Gear Guy

Petzl Charlet     Photo: courtesy, REI

Q:

Where can I find advice on proper ice-ax technique?

I plan to carry an ice ax on my Pacific Crest Trail (PCT) trek through the Sierras this summer. Where can I find a tutorial or other guidance on the proper use of the ax? Robert Tehachapi, California

A:Yes, tutorial—a very good idea, indeed. Some years ago there was a story floating around here, perhaps apocryphal, about a fellow who bought a new ice ax and wanted to teach himself how to use it. He was too shy to go out with a group, so he hiked up into an area in the central Cascade Mountains near, I believe, Monte Cristo peak. He never came out.

Days later, a search party came across him near the bottom of a snowy slope. He’d been practicing with his ice ax, had made some mistake with it, and had stuck the pick end into his chest.
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That said, numerous accidents have been documented where people hiking along a trail with an ax have tripped, sticking it into various parts of their bodies with uniformly unfortunate results.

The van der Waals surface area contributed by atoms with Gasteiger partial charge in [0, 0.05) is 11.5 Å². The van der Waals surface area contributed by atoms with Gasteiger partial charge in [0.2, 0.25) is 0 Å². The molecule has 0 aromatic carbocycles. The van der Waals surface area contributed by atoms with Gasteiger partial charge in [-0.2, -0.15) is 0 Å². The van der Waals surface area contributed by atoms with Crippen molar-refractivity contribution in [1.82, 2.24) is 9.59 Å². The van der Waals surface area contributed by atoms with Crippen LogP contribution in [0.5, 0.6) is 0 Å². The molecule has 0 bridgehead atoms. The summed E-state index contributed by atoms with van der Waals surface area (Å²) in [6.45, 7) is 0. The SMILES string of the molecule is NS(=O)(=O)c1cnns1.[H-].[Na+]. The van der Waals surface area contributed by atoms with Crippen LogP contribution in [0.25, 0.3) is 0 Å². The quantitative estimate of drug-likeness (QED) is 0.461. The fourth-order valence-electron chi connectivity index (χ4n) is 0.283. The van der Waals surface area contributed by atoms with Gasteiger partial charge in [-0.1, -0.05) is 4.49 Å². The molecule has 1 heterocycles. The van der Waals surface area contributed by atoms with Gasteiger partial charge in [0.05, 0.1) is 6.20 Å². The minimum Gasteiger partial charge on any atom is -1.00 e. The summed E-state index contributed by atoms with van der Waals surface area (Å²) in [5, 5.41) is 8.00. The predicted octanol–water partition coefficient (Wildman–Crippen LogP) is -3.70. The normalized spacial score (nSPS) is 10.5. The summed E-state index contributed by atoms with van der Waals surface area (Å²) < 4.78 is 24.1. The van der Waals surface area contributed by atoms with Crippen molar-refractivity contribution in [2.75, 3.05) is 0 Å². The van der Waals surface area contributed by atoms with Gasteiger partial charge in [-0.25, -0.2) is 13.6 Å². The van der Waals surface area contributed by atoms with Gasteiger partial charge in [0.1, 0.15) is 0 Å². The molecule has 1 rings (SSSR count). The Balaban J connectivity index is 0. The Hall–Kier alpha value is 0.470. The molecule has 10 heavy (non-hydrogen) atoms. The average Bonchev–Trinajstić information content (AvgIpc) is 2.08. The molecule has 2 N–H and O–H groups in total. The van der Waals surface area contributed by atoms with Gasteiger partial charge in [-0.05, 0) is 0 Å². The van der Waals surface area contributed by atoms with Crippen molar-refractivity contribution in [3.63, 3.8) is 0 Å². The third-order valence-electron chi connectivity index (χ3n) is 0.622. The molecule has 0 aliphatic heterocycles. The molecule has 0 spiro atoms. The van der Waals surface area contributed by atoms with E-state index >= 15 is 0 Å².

So I’d do one of two things. First, take a basic mountaineering class this spring. You’ll enjoy it, you’ll learn a lot, you’ll be a lot safer on your PCT hike. Second, perhaps through the same mountaineering school, take just a weekend class on snow travel and ice-ax use. You’ll learn how to travel efficiently across snow, how to be safe around your ice ax, and how to use it should you slip.

You don’t want to be like that guy at Monte Cristo.

For a selection of the country’s best places for getting schooled, read Outside’s April ’04 "Thrill of the Skill".

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